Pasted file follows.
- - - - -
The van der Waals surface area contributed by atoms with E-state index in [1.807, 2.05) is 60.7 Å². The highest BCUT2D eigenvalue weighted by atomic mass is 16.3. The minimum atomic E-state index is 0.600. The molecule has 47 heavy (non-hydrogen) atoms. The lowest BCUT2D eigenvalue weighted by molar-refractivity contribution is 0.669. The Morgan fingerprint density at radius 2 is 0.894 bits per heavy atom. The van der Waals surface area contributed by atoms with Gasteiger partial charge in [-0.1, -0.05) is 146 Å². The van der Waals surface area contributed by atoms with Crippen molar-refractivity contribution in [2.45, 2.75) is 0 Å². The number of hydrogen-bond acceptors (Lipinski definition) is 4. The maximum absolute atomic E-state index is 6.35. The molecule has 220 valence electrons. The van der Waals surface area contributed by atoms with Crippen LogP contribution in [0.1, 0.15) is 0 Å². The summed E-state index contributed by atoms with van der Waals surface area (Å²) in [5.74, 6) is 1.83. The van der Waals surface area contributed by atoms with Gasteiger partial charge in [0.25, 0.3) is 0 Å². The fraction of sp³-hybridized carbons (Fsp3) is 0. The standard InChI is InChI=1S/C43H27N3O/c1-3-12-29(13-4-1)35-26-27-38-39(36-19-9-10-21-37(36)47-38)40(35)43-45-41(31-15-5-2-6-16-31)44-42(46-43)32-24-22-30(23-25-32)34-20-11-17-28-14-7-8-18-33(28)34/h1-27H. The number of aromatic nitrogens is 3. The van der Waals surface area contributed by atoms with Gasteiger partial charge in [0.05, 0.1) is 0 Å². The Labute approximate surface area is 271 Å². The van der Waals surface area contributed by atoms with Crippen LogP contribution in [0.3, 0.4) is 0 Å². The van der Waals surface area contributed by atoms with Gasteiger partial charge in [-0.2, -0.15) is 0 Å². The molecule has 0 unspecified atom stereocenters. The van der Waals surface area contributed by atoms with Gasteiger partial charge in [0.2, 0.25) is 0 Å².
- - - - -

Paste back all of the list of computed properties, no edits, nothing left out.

The van der Waals surface area contributed by atoms with E-state index in [1.807, 2.05) is 60.7 Å². The highest BCUT2D eigenvalue weighted by atomic mass is 16.3. The minimum atomic E-state index is 0.600. The molecule has 47 heavy (non-hydrogen) atoms. The lowest BCUT2D eigenvalue weighted by molar-refractivity contribution is 0.669. The Morgan fingerprint density at radius 2 is 0.894 bits per heavy atom. The van der Waals surface area contributed by atoms with Gasteiger partial charge in [-0.1, -0.05) is 146 Å². The van der Waals surface area contributed by atoms with Crippen molar-refractivity contribution in [2.45, 2.75) is 0 Å². The number of hydrogen-bond acceptors (Lipinski definition) is 4. The maximum absolute atomic E-state index is 6.35. The molecule has 220 valence electrons. The van der Waals surface area contributed by atoms with Crippen LogP contribution in [0.1, 0.15) is 0 Å². The summed E-state index contributed by atoms with van der Waals surface area (Å²) in [5.74, 6) is 1.83. The van der Waals surface area contributed by atoms with Gasteiger partial charge in [0.25, 0.3) is 0 Å². The fraction of sp³-hybridized carbons (Fsp3) is 0. The standard InChI is InChI=1S/C43H27N3O/c1-3-12-29(13-4-1)35-26-27-38-39(36-19-9-10-21-37(36)47-38)40(35)43-45-41(31-15-5-2-6-16-31)44-42(46-43)32-24-22-30(23-25-32)34-20-11-17-28-14-7-8-18-33(28)34/h1-27H. The number of aromatic nitrogens is 3. The van der Waals surface area contributed by atoms with Gasteiger partial charge in [0.05, 0.1) is 0 Å². The Labute approximate surface area is 271 Å². The van der Waals surface area contributed by atoms with Crippen LogP contribution in [0.3, 0.4) is 0 Å². The van der Waals surface area contributed by atoms with Gasteiger partial charge in [-0.2, -0.15) is 0 Å². The molecule has 0 unspecified atom stereocenters. The van der Waals surface area contributed by atoms with Gasteiger partial charge in [0.2, 0.25) is 0 Å².